Positively Affect Morale
Drug use in the workplace tends to create a drug culture. This can mean secrecy, theft, and a constant need for lying, manipulation, and other covert behavior. If this has been the norm among your employees, random drug screening or mobile drug testing may positively affect morale in a dramatic manner. You may find that your employees are happier, more relaxed, and building more positive relationships with one another, once they know that they don’t have to hide or keep secrets for the drug users any longer.
Reduce Cost of Workmens’ Compensation
Workmens’ compensation claims are one of the most expensive parts of drug use in the workplace for employers. Adding random drug screening in the workplace can help limit the amount of money your company has to pay out in this type of compensation. In many states, by law, if drug use was involved in an accident or injury, you are no longer required to pay workman’s compensation. Using a mobile drug testing unit after each accident, you may be able to save your company thousands of dollars each year. Drug screenings allow you to demonstrate, clearly, who is at fault for each accident or injury, so that you can protect your company’s assets.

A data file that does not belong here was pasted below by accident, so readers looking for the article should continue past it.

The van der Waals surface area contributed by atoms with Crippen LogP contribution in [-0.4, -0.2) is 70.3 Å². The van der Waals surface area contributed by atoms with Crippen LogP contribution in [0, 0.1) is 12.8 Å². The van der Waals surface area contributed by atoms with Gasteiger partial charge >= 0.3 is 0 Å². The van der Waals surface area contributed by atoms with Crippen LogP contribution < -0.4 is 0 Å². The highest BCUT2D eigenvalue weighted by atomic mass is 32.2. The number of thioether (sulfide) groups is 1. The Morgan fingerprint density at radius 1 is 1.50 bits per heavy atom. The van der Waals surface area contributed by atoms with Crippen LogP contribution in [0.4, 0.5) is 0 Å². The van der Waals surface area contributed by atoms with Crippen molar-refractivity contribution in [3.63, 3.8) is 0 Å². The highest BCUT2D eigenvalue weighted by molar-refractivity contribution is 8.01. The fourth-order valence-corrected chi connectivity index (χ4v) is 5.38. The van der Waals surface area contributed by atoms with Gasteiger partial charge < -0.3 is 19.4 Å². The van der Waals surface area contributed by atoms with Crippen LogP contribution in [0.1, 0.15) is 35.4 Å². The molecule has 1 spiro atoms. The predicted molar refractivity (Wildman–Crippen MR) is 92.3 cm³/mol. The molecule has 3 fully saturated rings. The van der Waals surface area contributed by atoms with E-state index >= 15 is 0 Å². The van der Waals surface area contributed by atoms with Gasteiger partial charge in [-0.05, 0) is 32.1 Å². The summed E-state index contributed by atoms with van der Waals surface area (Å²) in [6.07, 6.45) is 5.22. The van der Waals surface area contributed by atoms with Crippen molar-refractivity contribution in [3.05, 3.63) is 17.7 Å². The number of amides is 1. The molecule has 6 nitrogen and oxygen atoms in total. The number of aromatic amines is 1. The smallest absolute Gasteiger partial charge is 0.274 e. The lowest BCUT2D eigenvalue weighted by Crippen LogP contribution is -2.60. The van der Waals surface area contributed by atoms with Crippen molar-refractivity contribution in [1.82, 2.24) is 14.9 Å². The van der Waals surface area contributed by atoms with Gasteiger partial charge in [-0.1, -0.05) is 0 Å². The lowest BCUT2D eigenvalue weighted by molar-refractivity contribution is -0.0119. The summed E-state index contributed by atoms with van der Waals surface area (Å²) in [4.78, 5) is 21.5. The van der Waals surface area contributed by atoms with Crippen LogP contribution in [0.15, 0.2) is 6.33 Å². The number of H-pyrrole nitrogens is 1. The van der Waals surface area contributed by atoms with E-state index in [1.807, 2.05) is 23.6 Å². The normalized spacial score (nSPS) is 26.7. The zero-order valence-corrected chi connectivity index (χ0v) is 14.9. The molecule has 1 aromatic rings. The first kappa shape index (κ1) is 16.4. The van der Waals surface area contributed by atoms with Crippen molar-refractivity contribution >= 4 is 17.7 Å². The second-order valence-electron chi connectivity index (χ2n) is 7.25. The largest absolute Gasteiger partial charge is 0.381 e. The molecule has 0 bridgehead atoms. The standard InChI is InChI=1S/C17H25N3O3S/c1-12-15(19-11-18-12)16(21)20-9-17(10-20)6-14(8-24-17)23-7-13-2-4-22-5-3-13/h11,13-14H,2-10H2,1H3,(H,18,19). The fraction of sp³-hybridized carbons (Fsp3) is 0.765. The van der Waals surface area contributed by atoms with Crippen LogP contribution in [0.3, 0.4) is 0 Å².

Keep in mind the hundreds of billions of dollars each year that are lost to workers working under the influence of drugs and alcohol, and you’ll have plenty of motivation for implementing regular mobile drug testing of your employees.

1 Source: Substance Abuse and Mental Health Services Administration - State Estimates of Substance Use from the 2007–2008 National Survey on Drug Use and Health: http://oas.samhsa.gov/2k8state/Cover.pdf

Steps to a Drug Free Workplace Policy

Gail Cunliffe

A Drug Free Workplace Policy is an important part of each company’s policies and procedure manuals.  Within that policy, you’ll want to outline when and how drug testing will take place. There are several things to consider when determining what’s right for your company, including frequency of testing, where to take collections, types of tests and lab work needed, utilization of medical review officers and methods of reporting. In this article, we focus on determining when to test. All employees must be treated the same to keep the credibility of the program and not allow for discrimination. As your compliance specialist you can ask me any questions so I can tailor a plan to your needs. Generally, I recommend the following types of testing protocol: